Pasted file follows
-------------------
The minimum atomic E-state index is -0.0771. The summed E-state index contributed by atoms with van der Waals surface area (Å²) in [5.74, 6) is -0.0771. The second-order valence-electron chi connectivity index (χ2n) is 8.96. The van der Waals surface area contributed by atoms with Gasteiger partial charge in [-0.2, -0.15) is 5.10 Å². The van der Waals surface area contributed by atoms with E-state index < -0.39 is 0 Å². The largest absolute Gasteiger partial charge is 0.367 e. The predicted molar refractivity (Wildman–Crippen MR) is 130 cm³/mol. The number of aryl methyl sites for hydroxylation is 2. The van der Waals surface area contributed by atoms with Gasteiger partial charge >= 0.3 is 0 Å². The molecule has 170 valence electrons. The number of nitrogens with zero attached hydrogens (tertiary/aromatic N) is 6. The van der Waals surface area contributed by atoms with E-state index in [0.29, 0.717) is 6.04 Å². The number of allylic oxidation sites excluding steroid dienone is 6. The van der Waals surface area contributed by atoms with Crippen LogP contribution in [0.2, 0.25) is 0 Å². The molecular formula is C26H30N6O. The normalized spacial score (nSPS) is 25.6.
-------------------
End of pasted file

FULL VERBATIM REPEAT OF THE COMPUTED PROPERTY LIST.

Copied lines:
The minimum atomic E-state index is -0.0771. The summed E-state index contributed by atoms with van der Waals surface area (Å²) in [5.74, 6) is -0.0771. The second-order valence-electron chi connectivity index (χ2n) is 8.96. The van der Waals surface area contributed by atoms with Gasteiger partial charge in [-0.2, -0.15) is 5.10 Å². The van der Waals surface area contributed by atoms with E-state index < -0.39 is 0 Å². The largest absolute Gasteiger partial charge is 0.367 e. The predicted molar refractivity (Wildman–Crippen MR) is 130 cm³/mol. The number of aryl methyl sites for hydroxylation is 2. The van der Waals surface area contributed by atoms with Gasteiger partial charge >= 0.3 is 0 Å². The molecule has 170 valence electrons. The number of nitrogens with zero attached hydrogens (tertiary/aromatic N) is 6. The van der Waals surface area contributed by atoms with E-state index in [0.29, 0.717) is 6.04 Å². The number of allylic oxidation sites excluding steroid dienone is 6. The van der Waals surface area contributed by atoms with Crippen LogP contribution in [0.2, 0.25) is 0 Å². The molecular formula is C26H30N6O. The normalized spacial score (nSPS) is 25.6.